Norman F. Ramsey

Harvard University

August 27, 1915 - November 4, 2011

Election Year: 1952
Scientific Discipline: Physics
Membership Type: Member

Nobel Prize–winning physicist Norman F. Ramsey’s research in electromagnetic radiation led to developments in the fields of molecular structure identification and atomically accurate time keeping. He developed the separated oscillatory field method, which measures the frequency of electromagnetic radiation most readily absorbed by an atom. This analysis of resonance allowed for a deeper understanding of a molecule’s structure, which led to the development of magnetic resonance imaging (MRI) machines, which visualize the nuclei of atoms within the body to produce an image useful for medical diagnosis. Ramsey received the Nobel Prize in 1989 for his development of the separated oscillatory field method and its use in atomic clocks, where a second is defined and measured by the number of radiation cycles in a cesium atom, resulting in exceptionally accurate time keeping.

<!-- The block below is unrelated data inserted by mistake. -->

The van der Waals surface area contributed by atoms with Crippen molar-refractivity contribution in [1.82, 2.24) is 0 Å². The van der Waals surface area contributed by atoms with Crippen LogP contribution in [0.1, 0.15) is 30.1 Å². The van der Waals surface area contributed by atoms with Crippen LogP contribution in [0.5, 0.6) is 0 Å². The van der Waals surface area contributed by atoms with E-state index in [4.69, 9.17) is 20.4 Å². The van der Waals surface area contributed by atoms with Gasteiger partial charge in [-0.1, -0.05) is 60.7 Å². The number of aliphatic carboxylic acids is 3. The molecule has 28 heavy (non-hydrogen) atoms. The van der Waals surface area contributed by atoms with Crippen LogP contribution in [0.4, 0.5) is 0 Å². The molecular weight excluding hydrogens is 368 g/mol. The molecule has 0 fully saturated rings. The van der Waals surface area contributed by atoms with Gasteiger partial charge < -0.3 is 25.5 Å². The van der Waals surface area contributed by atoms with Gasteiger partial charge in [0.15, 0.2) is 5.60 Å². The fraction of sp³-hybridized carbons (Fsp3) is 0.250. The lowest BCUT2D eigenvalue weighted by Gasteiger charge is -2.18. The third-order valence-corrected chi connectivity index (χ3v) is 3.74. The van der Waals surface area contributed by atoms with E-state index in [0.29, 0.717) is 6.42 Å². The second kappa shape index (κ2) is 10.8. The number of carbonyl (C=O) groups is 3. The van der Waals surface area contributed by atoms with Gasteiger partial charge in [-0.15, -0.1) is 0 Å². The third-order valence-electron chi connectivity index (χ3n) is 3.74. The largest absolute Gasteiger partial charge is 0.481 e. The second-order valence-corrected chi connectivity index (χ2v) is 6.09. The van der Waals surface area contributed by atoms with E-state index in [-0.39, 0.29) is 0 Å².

Ramsey earned his BA degree (1935) and PhD (1940) from Columbia University. He received a Kellett Fellowship to Cambridge University, where he continued his research in atomic spectroscopy. Upon his return to Columbia University, he took a leave of absence to lead a group that was developing three-centimeter wavelength radar at the Massachusetts Institute of Technology and aided the secretary of war as a radar consultant. In 1943 he served on the Manhattan Project, leading the team that assembled the atomic bombs. He helped to establish the Brookhaven National Accelerator Laboratory and became the head of the first physics division there in 1946. In 1947 he joined the faculty at Harvard University, where he conducted his research and served as a professor of physics. He is credited with the creation of a NATO scholarship to fund the education of future scientists. Ramsey also led a committee in the National Research Council that met on the investigation of acoustical evidence in the assassination of John F. Kennedy.

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